Sharyn O'Halloran

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Sharyn O’Halloran is the George Blumenthal Professor of Political Economics and Professor of International and Public Affairs and serves as the Senior Vice Dean and Chief Academic Officer at the School of Professional Studies at Columbia University in New York City.[1] A political scientist and economist by training, O’Halloran has written extensively on issues related to the political economy of international trade and finance, regulation and institutional reform, economic growth and democratic transitions, and the political representation of minorities.


O’Halloran began her career as a postdoctoral fellow at the Public Policy Program at Stanford University. She then joined the Columbia University faculty in the Department of Political Science and the School of International and Public Affairs. She is currently an Associate Director of Columbia's Applied Statistics Center.[2] Among the grants and awards she has received are the 2005 Decade of Behavior Award, the Harvard-MIT Postdoctoral Fellowship in Political Economics, a Hoover Institution National Fellowship, a Russell Sage Foundation Fellowship, a Carnegie Corporation Scholarship, and National Science Foundation grants. She was also named one of the Top 100 Irish Educators.

She is the author and co-author of books including Politics, Process and American Trade Policy (University of Michigan Press); Delegating Powers (Cambridge University Press); The Future of the Voting Rights Act (Russell Sage Foundation); as well as numerous journal articles on administrative procedures and agency design, with application to international trade, antitrust and financial regulatory policy, including those published in the American Journal of Political Science, the American Political Science Review, International Organization, Yale Law Journal, NYU Law Journal, and the Journal of Law, Economics and Organization.

O’Halloran has served as an advisor to the Mexican Department of Commerce, International Trade Division (SECOFI) during the NAFTA negotiations concerning the politics of “Fast Track” authority, as well as the possible responses to the U.S. court ruling that required an environmental impact statement in advance of trade agreements, and has written extensively in the areas of trade and the environment, and trade and labor, and global outsourcing. She recently advised the Turkish government on the impact of democratization and economic development on political stability; O’Halloran has also consulted with the World Bank’s International Finance Group and its Regulation and Competition Policy Group on the impact of trade and political institutions on economic growth and performance, as well as a large project analyzing data on trade openness, international organizations, and their impact on democratic transitions. She was part of the expert witness team in Georgia v. Ashcroft, and other redistricting cases.

In addition, O’Halloran has served on numerous local community boards, including those effecting the rezoning and economic development of upper Manhattan, and provided a congressional briefing on the potential impact on the renewal of the 2007 Voting Rights Act. She also plays a major administrative role as Chair of the University Senate[permanent dead link] at Columbia University. She also serves on the Board of Directors of Community Impact of Columbia University, a community service organization benefiting Morningside Heights and the Upper Manhattan area.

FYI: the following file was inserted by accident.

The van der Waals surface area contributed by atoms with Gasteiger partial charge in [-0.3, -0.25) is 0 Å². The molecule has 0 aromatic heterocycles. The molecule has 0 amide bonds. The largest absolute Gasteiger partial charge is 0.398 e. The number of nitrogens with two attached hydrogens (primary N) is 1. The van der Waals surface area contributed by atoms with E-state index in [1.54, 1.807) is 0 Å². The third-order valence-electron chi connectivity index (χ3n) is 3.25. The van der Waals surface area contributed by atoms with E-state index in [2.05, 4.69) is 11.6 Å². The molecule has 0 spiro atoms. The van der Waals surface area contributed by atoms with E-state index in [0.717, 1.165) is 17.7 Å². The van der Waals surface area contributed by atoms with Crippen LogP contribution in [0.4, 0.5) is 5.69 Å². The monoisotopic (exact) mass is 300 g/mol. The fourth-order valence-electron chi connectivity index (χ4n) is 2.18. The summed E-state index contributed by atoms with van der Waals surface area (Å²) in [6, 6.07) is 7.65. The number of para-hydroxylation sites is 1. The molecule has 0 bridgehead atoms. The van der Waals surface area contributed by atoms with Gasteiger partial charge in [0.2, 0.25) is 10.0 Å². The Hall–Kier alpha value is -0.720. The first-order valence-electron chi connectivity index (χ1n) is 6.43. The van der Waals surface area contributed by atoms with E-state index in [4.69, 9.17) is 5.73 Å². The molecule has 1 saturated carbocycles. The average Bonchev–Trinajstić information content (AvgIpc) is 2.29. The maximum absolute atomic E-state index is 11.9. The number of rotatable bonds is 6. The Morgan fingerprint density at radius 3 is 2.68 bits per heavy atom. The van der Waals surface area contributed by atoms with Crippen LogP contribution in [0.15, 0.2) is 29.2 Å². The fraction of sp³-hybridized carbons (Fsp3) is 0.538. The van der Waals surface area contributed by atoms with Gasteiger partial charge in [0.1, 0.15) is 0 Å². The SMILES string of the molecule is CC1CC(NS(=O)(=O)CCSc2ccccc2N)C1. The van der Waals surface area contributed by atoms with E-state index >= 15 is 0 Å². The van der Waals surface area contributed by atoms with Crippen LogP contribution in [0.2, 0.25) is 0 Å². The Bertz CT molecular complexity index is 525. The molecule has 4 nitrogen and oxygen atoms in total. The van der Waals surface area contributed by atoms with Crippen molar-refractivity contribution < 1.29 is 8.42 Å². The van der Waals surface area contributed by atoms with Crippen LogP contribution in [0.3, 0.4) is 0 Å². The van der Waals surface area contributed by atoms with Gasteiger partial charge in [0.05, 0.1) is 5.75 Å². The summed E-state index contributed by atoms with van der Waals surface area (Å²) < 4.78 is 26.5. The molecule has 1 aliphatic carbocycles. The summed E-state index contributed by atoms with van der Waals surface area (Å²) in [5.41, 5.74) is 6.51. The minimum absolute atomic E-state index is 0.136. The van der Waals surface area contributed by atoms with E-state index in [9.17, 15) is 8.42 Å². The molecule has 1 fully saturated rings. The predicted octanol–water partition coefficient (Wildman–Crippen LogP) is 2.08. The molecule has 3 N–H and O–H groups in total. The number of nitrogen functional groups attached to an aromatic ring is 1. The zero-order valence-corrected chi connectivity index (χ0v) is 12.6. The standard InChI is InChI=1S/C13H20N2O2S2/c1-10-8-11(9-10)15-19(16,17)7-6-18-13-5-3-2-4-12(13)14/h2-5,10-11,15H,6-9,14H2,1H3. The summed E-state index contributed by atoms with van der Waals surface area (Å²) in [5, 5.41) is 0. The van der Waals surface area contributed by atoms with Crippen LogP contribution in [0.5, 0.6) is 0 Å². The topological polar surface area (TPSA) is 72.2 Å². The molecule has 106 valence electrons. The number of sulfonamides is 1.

O’Halloran received a B.A. degree in economics and political science from University of California, San Diego. O’Halloran then went on to receive her M.A. and Ph.D. also from University of California, San Diego. Her graduate work focused on formal and quantitative methods and their application to politics, economics, and public policy.

Selected publications[edit]

  • Politics, Process and American Trade Policy ISBN 978-0472105168 (University of Michigan Press, 1994)
  • Delegating Powers: A Transaction Cost Politics Approach to Policy Making Under Separate Powers ISBN 0-521-66960-X (Cambridge University Press, 1999)
  • The Future of the Voting Rights Act. Co-edited with David Epstein, Rodolfo de la Garza and Richard Pildes ISBN 087154072X (New York: Russell Sage Foundation, 2006.)
  • After the Crash: Financial Crises and Regulatory Responses. Co-edited with Thomas Groll ISBN 0231192843 New York: Columbia University Press, 2019.
  • “Administrative Procedures, Information, and Agency Discretion.” (American Journal of Political Science 38: 697-722, 1994)
  • “Divided Government and U.S. Trade Policy.” (International Organization 48: 595-632, 1994)
  • “Do Majority-Minority Districts Maximize Substantive Black Representation in Congress?” (American Political Science Review 90: 794-812, 1996)
  • “Democratic Transitions.” (American Journal of Political Science 50 (July): 551–569, 2006)
  • “Big Data and the Regulation of Financial Markets.” ASONAM ’15 Proceedings of the 2015 IEEE/ACM International Conference on Advances in Social Networks Analysis and Mining: 1118-1124. ACM New York, NY, USA, 2015.
  • Big Data and the Regulation of Banking and Financial Services. Banking & Financial Services Policy Report 34 (12): 1-10, 2015.
  • “Data Science and Political Economy: Application to Financial Regulatory Structure. Journal of the Social Sciences 2 (7): 2016.
  • “Daisy Chains and Non-cleared OTC Derivatives.” Banking & Financial Services Policy Report 36 (2): 10-12, 2017.

See O'Halloran CV[edit]

Patents and Electronic Resources[edit]

Professional Associations and Boards[edit]

  • Economics Club New York
  • American Political Science Association
  • American Economic Association
  • IEEE Member
  • Community Impact, Board of Directors


  1. ^ "faculty". Retrieved 2010-12-15.
  2. ^
  1. "faculty" Retrieved 200-12-15

Fun Facts[edit]

External links[edit]